|28: July 13, 2009
Word Has It that Michael Jackson Has Passed Away
In my English classes here at my university in Japan I have resorted, over the years, to a variety of elaborate schemes at the outset of lessons to pair my students off with random partners for conversation practice. The trick is to get them talking to a different partner each time, so I have used blood type, month of birth, last digit of ID number, etc., as sorting devices.
My personal favorite has always been the “Lovers Gambit”: Each student
receives an identity card bearing the name of a celebrity or fictional
character, after which they are told to roam the classroom seeking their
beloved partner. Thus “Romeo” tries to locate “Juliet,” “Minnie Mouse”
tries to pin down “Mickey,” and at some point in the festivities I will
inevitably be approached by a befuddled student bearing the card that reads
“a 13-year-old boy.” “Be patient,” I advise. “He’ll soon enough find you.”
Such was Michael Jackson’s universal fame and appeal. Such was his unique capacity to bridge cultures the world over with his infectious tunes, his electrifying dance moves, and his immutable status as a target of too-easy pedophilia jokes.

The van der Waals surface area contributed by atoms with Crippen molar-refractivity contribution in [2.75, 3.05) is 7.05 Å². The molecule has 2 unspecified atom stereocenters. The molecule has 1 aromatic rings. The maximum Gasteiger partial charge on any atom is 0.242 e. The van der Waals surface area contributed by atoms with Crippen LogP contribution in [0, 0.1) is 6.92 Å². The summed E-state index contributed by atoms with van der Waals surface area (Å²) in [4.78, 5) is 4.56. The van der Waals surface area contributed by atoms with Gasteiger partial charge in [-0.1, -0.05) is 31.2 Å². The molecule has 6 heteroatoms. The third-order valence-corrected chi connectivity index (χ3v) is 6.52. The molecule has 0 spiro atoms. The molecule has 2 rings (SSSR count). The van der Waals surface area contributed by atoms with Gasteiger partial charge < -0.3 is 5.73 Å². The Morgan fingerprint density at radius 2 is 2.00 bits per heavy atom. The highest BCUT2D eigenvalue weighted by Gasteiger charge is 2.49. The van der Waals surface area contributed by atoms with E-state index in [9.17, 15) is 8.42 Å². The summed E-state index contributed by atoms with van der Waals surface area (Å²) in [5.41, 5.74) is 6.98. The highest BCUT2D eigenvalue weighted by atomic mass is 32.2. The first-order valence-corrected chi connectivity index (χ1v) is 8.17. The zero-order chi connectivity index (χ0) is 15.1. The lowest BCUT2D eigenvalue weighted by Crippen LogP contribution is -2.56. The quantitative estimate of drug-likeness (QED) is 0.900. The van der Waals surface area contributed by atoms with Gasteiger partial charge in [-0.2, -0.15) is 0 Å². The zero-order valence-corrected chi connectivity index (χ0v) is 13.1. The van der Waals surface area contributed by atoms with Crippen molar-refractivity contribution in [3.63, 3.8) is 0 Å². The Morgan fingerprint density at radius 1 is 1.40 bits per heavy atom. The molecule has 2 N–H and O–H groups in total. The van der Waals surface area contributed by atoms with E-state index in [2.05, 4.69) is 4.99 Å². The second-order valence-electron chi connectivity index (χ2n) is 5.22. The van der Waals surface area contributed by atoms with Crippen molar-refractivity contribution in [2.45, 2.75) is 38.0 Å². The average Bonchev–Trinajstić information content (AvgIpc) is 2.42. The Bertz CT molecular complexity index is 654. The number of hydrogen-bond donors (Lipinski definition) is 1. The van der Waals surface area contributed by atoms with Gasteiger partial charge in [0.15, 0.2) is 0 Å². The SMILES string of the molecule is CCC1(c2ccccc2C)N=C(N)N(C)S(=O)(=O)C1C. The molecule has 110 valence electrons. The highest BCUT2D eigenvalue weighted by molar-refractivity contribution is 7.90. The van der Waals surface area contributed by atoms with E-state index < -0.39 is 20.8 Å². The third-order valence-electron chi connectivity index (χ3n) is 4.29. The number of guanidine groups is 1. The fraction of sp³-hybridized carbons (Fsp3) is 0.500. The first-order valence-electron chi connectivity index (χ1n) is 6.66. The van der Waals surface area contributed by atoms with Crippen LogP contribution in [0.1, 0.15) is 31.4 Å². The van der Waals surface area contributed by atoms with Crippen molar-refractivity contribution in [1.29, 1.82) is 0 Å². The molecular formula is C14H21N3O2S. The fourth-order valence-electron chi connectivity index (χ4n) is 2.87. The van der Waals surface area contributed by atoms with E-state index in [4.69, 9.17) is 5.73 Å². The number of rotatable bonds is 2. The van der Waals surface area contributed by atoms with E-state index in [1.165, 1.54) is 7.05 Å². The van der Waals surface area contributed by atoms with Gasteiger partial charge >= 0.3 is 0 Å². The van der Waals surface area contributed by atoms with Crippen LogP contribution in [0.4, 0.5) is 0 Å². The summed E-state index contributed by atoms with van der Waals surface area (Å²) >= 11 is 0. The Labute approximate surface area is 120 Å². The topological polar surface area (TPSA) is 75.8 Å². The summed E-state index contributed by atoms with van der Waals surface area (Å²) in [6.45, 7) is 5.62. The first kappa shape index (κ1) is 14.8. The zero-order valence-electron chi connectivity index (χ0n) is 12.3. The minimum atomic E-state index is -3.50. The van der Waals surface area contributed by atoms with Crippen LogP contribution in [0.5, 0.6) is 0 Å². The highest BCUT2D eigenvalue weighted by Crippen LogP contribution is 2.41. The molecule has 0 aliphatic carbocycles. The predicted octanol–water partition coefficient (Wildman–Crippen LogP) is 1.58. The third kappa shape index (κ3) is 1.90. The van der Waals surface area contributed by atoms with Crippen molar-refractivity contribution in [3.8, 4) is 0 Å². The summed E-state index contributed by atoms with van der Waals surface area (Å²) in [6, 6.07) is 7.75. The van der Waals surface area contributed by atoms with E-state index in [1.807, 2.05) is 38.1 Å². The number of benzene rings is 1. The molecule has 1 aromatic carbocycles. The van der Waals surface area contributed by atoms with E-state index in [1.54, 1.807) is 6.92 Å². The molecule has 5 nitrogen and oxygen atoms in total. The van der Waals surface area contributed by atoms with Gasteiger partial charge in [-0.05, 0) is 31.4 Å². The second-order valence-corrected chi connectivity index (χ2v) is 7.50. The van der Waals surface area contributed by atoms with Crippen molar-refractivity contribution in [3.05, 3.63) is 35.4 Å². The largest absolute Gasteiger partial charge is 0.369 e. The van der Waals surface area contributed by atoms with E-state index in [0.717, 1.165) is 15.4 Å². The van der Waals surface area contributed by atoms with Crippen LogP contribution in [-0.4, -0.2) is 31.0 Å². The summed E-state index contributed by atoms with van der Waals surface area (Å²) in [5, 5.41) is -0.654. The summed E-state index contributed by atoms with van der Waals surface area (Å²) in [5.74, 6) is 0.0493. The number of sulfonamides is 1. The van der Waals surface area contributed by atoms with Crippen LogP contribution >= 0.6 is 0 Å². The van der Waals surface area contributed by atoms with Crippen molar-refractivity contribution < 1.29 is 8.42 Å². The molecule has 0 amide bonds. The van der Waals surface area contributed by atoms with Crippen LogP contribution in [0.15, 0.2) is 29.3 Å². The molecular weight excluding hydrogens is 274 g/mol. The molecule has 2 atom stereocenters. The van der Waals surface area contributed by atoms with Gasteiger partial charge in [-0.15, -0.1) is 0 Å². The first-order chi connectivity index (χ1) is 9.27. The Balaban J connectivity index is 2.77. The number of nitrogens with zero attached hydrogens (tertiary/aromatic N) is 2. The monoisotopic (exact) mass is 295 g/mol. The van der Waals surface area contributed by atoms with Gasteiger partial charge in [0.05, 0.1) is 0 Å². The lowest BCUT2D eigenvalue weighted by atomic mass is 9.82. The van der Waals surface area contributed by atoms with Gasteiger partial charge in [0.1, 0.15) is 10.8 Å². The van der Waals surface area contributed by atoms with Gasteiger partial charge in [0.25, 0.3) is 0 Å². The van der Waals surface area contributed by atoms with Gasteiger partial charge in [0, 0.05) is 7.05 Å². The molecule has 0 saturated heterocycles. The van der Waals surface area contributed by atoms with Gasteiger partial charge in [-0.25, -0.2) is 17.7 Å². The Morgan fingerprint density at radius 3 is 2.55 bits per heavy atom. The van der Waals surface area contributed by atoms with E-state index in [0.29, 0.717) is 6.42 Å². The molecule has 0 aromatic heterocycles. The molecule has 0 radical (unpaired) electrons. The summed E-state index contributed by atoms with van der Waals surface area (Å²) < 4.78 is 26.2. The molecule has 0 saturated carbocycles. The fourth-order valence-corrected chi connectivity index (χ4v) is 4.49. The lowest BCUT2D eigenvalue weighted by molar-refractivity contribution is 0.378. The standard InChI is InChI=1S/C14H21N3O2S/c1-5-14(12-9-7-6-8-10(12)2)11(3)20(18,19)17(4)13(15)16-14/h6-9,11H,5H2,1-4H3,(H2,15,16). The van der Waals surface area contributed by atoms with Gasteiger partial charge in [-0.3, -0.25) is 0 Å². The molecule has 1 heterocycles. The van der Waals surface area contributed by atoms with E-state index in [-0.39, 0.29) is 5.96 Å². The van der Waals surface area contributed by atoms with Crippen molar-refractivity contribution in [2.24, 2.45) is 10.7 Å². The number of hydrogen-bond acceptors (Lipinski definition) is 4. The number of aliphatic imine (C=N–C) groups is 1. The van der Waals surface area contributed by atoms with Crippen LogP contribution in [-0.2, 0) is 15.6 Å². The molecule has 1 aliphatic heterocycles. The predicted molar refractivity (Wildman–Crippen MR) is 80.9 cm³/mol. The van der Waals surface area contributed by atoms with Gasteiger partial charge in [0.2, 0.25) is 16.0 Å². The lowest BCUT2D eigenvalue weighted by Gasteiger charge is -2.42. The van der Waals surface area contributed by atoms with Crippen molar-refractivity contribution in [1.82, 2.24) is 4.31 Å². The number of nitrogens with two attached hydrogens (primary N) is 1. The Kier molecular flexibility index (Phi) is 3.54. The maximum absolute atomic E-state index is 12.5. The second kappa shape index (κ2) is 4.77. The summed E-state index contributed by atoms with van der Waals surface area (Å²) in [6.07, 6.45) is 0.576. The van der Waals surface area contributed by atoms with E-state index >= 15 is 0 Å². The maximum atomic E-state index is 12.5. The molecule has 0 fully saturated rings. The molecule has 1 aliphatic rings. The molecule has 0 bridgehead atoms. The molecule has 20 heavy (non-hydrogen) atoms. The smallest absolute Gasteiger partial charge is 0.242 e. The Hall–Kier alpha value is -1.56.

I used to characterize myself as the Anti-Michael in the sense that, whereas
Michael found himself in the grip of an eyebrow-raising degree of affection
for children, I have always found myself in the grip of an eyebrow-raising
degree of terror of them. In an earlier post, I mentioned that my daily walk to the university takes me past a school.
Actually it’s two schools: an elementary school on the right, followed
hard-upon by a junior high school on the left, constituting my personal
Scylla and Charybdis.* In order to avoid sharing the sidewalk with hordes of gaijin-mocking
Japanese youths, I’m forced to make my departure either absurdly early
in the morning or at mid-day.
Thus, I have always thought, there is this one massive distinguishing feature
between Michael and me—attitudes toward children—towering over myriad trivial
ones, e.g. the facts that I was white at birth, never had the pleasure
of dating Brooke Shields, and have actually dropped several babies off
balconies for no better reason than the fact that, well, they let me.
Just kidding about the babies, of course: have nothing against the squishy
little blobs as a class, apart from the fact that they soon enough morph
into gaijin-mocking children. But the thing is, amid all the blather we’ve
been hearing about Michael since his passing two weeks ago, I keep stumbling
over these unnerving nuggets of similarity between him and me.
We are, after all, Midwestern boys, born only three years and a couple
hours’ drive apart. And even our attitudes toward the younger generation